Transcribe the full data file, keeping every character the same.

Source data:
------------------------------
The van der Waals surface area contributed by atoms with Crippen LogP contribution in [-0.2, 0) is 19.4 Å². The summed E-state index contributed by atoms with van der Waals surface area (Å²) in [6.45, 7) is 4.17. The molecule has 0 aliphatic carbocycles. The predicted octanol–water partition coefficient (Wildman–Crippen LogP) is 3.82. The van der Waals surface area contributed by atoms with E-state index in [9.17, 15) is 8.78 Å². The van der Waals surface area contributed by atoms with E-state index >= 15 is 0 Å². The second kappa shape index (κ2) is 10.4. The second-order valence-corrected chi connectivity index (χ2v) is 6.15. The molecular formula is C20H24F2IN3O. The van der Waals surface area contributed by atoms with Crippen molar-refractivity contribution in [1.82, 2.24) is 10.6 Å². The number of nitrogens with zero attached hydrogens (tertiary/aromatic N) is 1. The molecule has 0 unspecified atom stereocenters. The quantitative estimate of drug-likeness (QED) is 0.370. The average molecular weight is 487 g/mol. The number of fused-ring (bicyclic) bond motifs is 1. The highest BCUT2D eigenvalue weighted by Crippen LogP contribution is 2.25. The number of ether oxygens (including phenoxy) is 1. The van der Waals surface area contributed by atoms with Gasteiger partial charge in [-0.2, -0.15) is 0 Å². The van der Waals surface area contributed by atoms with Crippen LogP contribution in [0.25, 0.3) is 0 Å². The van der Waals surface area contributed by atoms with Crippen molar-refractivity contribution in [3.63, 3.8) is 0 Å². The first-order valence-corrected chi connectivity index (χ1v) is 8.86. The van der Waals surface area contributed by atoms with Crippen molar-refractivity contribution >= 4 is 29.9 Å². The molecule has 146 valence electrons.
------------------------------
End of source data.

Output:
The van der Waals surface area contributed by atoms with Crippen LogP contribution in [-0.2, 0) is 19.4 Å². The summed E-state index contributed by atoms with van der Waals surface area (Å²) in [6.45, 7) is 4.17. The molecule has 0 aliphatic carbocycles. The predicted octanol–water partition coefficient (Wildman–Crippen LogP) is 3.82. The van der Waals surface area contributed by atoms with E-state index in [9.17, 15) is 8.78 Å². The van der Waals surface area contributed by atoms with E-state index >= 15 is 0 Å². The second kappa shape index (κ2) is 10.4. The second-order valence-corrected chi connectivity index (χ2v) is 6.15. The molecular formula is C20H24F2IN3O. The van der Waals surface area contributed by atoms with Crippen molar-refractivity contribution in [1.82, 2.24) is 10.6 Å². The number of nitrogens with zero attached hydrogens (tertiary/aromatic N) is 1. The molecule has 0 unspecified atom stereocenters. The quantitative estimate of drug-likeness (QED) is 0.370. The average molecular weight is 487 g/mol. The number of fused-ring (bicyclic) bond motifs is 1. The highest BCUT2D eigenvalue weighted by Crippen LogP contribution is 2.25. The number of ether oxygens (including phenoxy) is 1. The van der Waals surface area contributed by atoms with Gasteiger partial charge in [-0.2, -0.15) is 0 Å². The van der Waals surface area contributed by atoms with Crippen LogP contribution in [0.25, 0.3) is 0 Å². The van der Waals surface area contributed by atoms with Crippen molar-refractivity contribution in [3.63, 3.8) is 0 Å². The first-order valence-corrected chi connectivity index (χ1v) is 8.86. The van der Waals surface area contributed by atoms with Crippen molar-refractivity contribution >= 4 is 29.9 Å². The molecule has 146 valence electrons.